July 21, 2011, 6:00 am

Do You Really Want to be Self-Employed?

by: MD    Category: Career
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Do You Want to Quit?

Entrepreneurs average 3.8 failures before final success. What sets the successful ones apart is their amazing persistence. – Lisa M. Amos

Are you thinking of quitting your job? Are you sick of your first job post-college?

Many young professionals will soon find out that life after college isn’t all about making lots of money and signing lucrative contracts with CEOs around the world. You might be stuck in a job that you can’t stand with co-workers that annoy you even more. As a result you’re feeling that being self-employed is the best option for the time being.

Are you sure you want to be self-employed? Let’s look at the key factors that you need to consider:

The odd hours that you’ll work.

When I wrote about jumping on the self-employed bandwagon, one reader responded by saying that as an entrepreneur you can work any hours during the day. That’s any 18 hours that you want. The reality is that you’re going to have work odd hours. This includes the middle of the night, weekends, and holidays. Are you ready to work completely weird hours? Some people prefer to have their free time and not have to worry about business all of the time.

The irregular income.

Without a salary, your income will be totally irregular. Can you handle life without a consistent income? Some months you can make lots of money. Other months you’ll be happy to have enough cash to pay the bills. The income is really irregular when you make your own money.

If you’re a single dude this might not be a problem at all. If you have an expensive lifestyle or other people to feed, you might want to build up an emergency fund before you take any career risks. You might have to dip into your savings on months that you don’t make enough money to cover all of the bills and new expenses.

Constant investments.

You’re going to have to spend money to grow your business over time. This requires constant investments of time and money. These investments can come in many different forms. Some will be something simple like a new business card. Other expenses will be complex and require you to spend thousands of dollars on consulting services just to solve a specific problem. Are you ready to make constant investments?

The time it takes to make real money.

Mike wrote about creating an overnight success the other week. The truth is that we often look at successful business owners and fall for the survivorship bias. We only see those that have made it. There are many aspiring entrepreneurs that just haven’t made it or realized that running a business is not for them.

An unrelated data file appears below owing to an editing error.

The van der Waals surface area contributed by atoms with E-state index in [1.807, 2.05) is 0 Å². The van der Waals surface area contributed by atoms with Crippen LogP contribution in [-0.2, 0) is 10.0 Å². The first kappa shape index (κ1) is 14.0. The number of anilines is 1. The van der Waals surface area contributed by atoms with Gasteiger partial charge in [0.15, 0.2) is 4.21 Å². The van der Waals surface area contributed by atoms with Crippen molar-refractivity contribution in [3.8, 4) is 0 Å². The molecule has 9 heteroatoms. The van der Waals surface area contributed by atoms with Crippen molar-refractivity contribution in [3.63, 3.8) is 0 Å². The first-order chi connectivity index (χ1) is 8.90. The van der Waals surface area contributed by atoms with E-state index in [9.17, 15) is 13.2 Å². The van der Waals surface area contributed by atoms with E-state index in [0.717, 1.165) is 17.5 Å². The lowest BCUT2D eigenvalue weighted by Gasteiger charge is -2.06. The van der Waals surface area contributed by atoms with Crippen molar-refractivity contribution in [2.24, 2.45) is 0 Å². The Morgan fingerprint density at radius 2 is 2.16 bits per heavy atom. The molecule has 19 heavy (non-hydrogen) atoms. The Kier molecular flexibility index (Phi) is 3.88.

The idea of waiting a long time to make some money doesn’t really cross our minds. We want to quit our jobs and start making our own money right away. What will you do if you have to wait much longer than anticipated to see some profits? Can you handle these down times?

Everything is on you.

You know when you leave your job at 5pm and forget about work by the time you arrive at home? That’s going to go away. You now have to care all of the time. You can’t really pass the buck or let someone else do it. Everything is on you now. No longer can you go away for two weeks and not think about anything work-related.

I hope that you consider the ideas mentioned above before you plan to quit your job.

Where do you stand? Are you tired of your current job? Are you looking to quit your job and push forward with your own projects?

(photo credit: alancleaver_2000)

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Comments

Those are some daunting reminders of how difficult it is to become a successful entrepreneur. If you never try, you’ll never succeed though. Sometime you have to trust your gut. 😉
One of my friend became an entrepreneur after college and it took him over 10 years to achieve his success, but now he is chilling out at Tahoe enjoying financial independence.

Hey there,

Great post man. I’ll be leaving the work place in a few months and your content is timely 🙂

How much money would you recommend stacking before making the jump? I heard anything from 3 months to 3 years.

You definitely have to have the tenacity and drive to be self-employed. Diligence and perseverance is key. Great post!

I didn’t think of some of those reasons, but looking back, I remember my dad working at home on blueprints in the wee hours of the nights. And working while watching superbowls and the like.

He doesn’t do that anymore since he is established now… but it was rough for a while…

@#1: Ten years? Why so long? Anyway I could speed the process up?
@#2: What’s your plan? It all depends on how you plan on covering bills. I recommend keeping a part time job.
@#3: Well said.
@#4: Yep nobody said it was easy.

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Helping people, doing new things, and doing it all myself.

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